Every 15 minutes or so a thunderous sound will crack open the valley as ice chunks the size of fridges and cars break away from Perito Moreno – it’s literally crumbling before your eyes. While many tourists sit watching for chance to snap a photo of ice crashing in to the lake below, capturing it at the right time can be a real challenge.
Keen photographers are recommended to pick one specific area of the glacier to watch for falling ice rather than running somewhere when the crackling sound of the ice breaking hits the valley. Once the sound of breaking ice is heard, it’s too late and all you’ll only see the final splash if you’re not standing in front of it.
The mountains around Perito Moreno are constantly circled by massive condors – a large member of the vulture family that is native to South America. These huge birds catch the updrafts of wind from the mountains across Patagonia and appear rather menacing as they float past tourists on the look out for carcasses.
Pumas are not so common here but I was told they can sometimes be spotted in the distance. Hunted to near extinction over the last 100 years, Pumas are highly cautious of humans and only occasionally seen in the distance from the main roads. Some locals we spoke to mentioned they do expect more Puma sightings in the coming years with better conservation laws.
Four hours north of El Calafate lies El Chalten, a tiny village on the border with Chile and home to some of the best mountain hikes in the South America. A day trip from El Chalten is great way to appreciate the dramatic rock-faced peaks that loom over the valley. If you can spend more time there, I would recommend you do so. After visiting for just one day, and looking back now, I would have given El Chalten a few days (at least).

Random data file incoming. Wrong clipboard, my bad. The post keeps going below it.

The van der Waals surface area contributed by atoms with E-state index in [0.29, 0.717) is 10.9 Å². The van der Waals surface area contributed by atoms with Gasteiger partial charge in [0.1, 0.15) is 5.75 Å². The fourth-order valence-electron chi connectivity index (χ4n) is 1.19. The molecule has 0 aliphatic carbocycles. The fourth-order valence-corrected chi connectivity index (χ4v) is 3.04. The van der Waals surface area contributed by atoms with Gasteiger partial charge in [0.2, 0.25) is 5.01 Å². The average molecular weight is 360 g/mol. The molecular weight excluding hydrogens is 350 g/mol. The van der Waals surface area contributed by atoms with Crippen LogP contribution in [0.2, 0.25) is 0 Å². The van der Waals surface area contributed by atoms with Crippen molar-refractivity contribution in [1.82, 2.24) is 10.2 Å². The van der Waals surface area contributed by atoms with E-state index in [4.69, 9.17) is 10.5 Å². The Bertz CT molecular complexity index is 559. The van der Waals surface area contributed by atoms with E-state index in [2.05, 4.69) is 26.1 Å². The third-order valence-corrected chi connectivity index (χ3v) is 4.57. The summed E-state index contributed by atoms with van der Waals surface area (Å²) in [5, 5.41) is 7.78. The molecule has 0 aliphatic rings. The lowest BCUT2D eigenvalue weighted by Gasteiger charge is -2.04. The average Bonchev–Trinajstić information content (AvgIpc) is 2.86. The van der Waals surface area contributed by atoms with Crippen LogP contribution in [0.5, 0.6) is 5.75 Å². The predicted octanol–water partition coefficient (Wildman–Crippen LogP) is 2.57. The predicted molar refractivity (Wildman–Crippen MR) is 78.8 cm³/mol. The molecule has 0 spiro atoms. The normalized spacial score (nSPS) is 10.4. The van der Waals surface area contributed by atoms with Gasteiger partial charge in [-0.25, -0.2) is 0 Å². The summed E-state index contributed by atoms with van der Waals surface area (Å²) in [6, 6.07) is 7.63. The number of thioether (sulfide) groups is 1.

Keen hikers who visit El Chalten are indulged by a range tracks that feed into the mountain ranges, all tailored to varying skill and fitness levels. Perhaps one of the the most iconic of the peaks in the area is Mount Fitz Roy, a three spire peak that stabs the sky over El Chalten. Fitz Roy marks the Argentine border with Chile and stands at over 3,375 m (11,073 ft) tall. The best look-out for Fitz Roy is a 2 hour walk from El Chalten village and great for a quick snapshot of what the area has to offer.
Tips for travel in Argentine Patagonia
- Argentine Patagonia is not cheap, but can be affordable if you do your research, plan and book ahead.
- Be prepared for the elements. The climate can be bone-chillingly cold and the sun very harsh so bring thermals and sun block!
- Be prepared for a lack in the range of fresh food. Many areas in Patagonia rely on fruit and vegetables transported from Buenos Aires so they may not always have your favourite and you may have to settle for the canned equivalent.
- If you have time and are travelling on a budget, look in to a suite class seat on an Argentine tour bus. You will save a lot more and see some of the most remote parts of the country along the way. See Overland Transport Argentina: Buses Better Than Flying
- Hostel World and Trip Advisor are great for research on accommodation. Like anywhere, there are some place that should be avoided as well as real gems that can make your stay amazing.
- The only issue commonly encountered by visitors to El Calafate are stray dogs. While most will have homes, there are dozens of dogs roaming the streets in packs and can snap at the odd tourist. At one point I had two dogs nipping at my feet on the way back from the supermarket.
- I found the price of accommodation increased the further south you go but at around $AUD11.00 / $USD9.00 per night for bed in a shared room, it’s not exactly an arm and a leg when compared to Europe or Australia
This travel diary has been written by my friend Nick Healy. Nick works in the field of online and digital public relations for Technology companies, but lives to explore and photograph places less travelled around the world by planes, buses and even ocean going yachts.
If you’ve travelled somewhere off the beaten track, can write well and have good quality photos I encourage you to contact me and I’ll consider publishing your travel diary here including generous attribution and links back to your website as thanks for your contribution